We were sitting around a conference table in Bellevue, a few weeks ago, presenting our research results and proposed brand strategy for an enterprise software company.
There were six people in the room and ten members of the senior leadership on the line from the USA, Switzerland and India. I thought it was going pretty well, but right before we got to our conclusions, the CEO broke in.
“Noah, can I stop you for a second?”
I took a sip of water and shot a glance at Matty, our creative director. Eyebrow up.
What does this mean for us? How does this effect how we work on a day-to-day basis?”
“As you listen to this,” the CEO continued to his team, “I want you to think about three things. The first is, does it feel true? When you hear this I want you to ask, does this sound like us? Second, is it inspiring? Does it excite you? And finally, and this is the most important part, what does this mean for us? How does this effect how we work on a day-to-day basis?”
Matty nodded slightly. Internally, I high-fived our client.
The CEO went on, “This brand strategy is like the Declaration of Independence or the Constitution. Of course it sounds great, who wouldn’t want to be a citizen of this country? But it means something entirely different to have to live it. So I want you to give this some serious thought.”
Seems like branding projects typically fall into one of two categories: transformative business initiative that helps reinforce culture and drive growth, or colossal waste of marketing dollars and time. Invariably, the difference is CEO involvement and participation.
We’ve been lucky enough to work with clients that understand that brand is much more than marketing. It’s a collective personality. A way of doing things that remains consistent as faces and job titles change. And it is not something to be undertaken lightly. Not liking a logo or a color isn’t a good enough reason to dive headlong into a rebrand (though a tweak or two to the visual identity probably won’t hurt).
A few years ago we were asked to help evolve the brand of a different software company, even though it had just been rebranded four years earlier. The problem was a lack of cohesiveness and personality beyond the visual identity. The brand was hollow. To quote my friend Paul, “There was no there there.” Our customer interviews revealed a frustrated and confused market and, perhaps most insightfully of all, one employee referred to our client as, “A loose federation of companies.”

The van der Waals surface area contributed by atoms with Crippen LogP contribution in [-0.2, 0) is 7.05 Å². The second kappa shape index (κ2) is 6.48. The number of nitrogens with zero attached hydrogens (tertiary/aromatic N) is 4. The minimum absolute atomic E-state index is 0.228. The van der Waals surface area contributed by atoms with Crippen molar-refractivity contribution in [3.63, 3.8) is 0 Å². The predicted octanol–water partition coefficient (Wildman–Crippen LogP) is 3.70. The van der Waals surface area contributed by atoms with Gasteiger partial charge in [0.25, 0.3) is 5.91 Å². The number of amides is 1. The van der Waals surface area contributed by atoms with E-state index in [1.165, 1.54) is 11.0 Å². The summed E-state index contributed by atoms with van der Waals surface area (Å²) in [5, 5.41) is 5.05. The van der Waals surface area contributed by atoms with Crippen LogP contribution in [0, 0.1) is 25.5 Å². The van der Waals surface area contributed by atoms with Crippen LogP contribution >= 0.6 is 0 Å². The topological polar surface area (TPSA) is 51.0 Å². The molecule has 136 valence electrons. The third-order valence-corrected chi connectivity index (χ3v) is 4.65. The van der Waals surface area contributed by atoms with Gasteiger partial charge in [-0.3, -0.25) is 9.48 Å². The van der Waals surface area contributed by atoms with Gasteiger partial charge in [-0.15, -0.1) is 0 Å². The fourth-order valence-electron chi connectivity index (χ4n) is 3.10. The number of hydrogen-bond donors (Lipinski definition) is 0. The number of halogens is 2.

Finally, while presenting our brand strategy, we couldn’t help but notice that their CEO was not present. “It’s not really his thing,” we were told.
Uh huh. Twenty months later we were back. The company had the same issues, the same lack of cohesion. The work we had done sat gathering cyber-dust in a PDF, ignored by all but a handful of new and confused marketing coordinators.
Only this time it was different. There was a new CEO and a new feeling in the air. Change was afoot. Brand was a part of it, of course, but only a part of it. There was a new approach to software development. New hiring (and firing) practices. A new vision and clear goals set. The brand was an integral part of announcing this change, both inside the company and outside, and Alex, the CEO, was intimately involved in the process. He’d defer to our client and our team on matters of aesthetics, like nuances of color, but he made sure that our work remained consistent with his vision of the company. Alex came to our meetings engaged and excited. “You’re the best part of my day,” he’d often say.
And I can see why. Changing the culture at a company is incredibly difficult, but working on the brand is one area where he could see immediate improvement. Our meetings were opportunities for him to feel inspired and renew his own excitement for the work ahead.
Alex stayed only just over a year, but we still feel the transformation he enacted every time we walk into the office. The whole tenor of the building has changed and the business continues to attract good, talented people who drive the business forward in smart and innovative ways. He built something more lasting than his own charisma and leadership. He built a whole brand.
That’s why Matty and I got so excited the other day in Bellevue when we heard this CEO say, “We have to live this.” We’ve seen how powerful brands are when the CEO is on-board and engaged. His involvement told us (and his management team) that he’s interested in creating something lasting; a whole brand, not just a style guide. He’s building a collective personality that endures, continuing to have a positive impact on not only the bottom line, but on the lives of the people who contribute to it.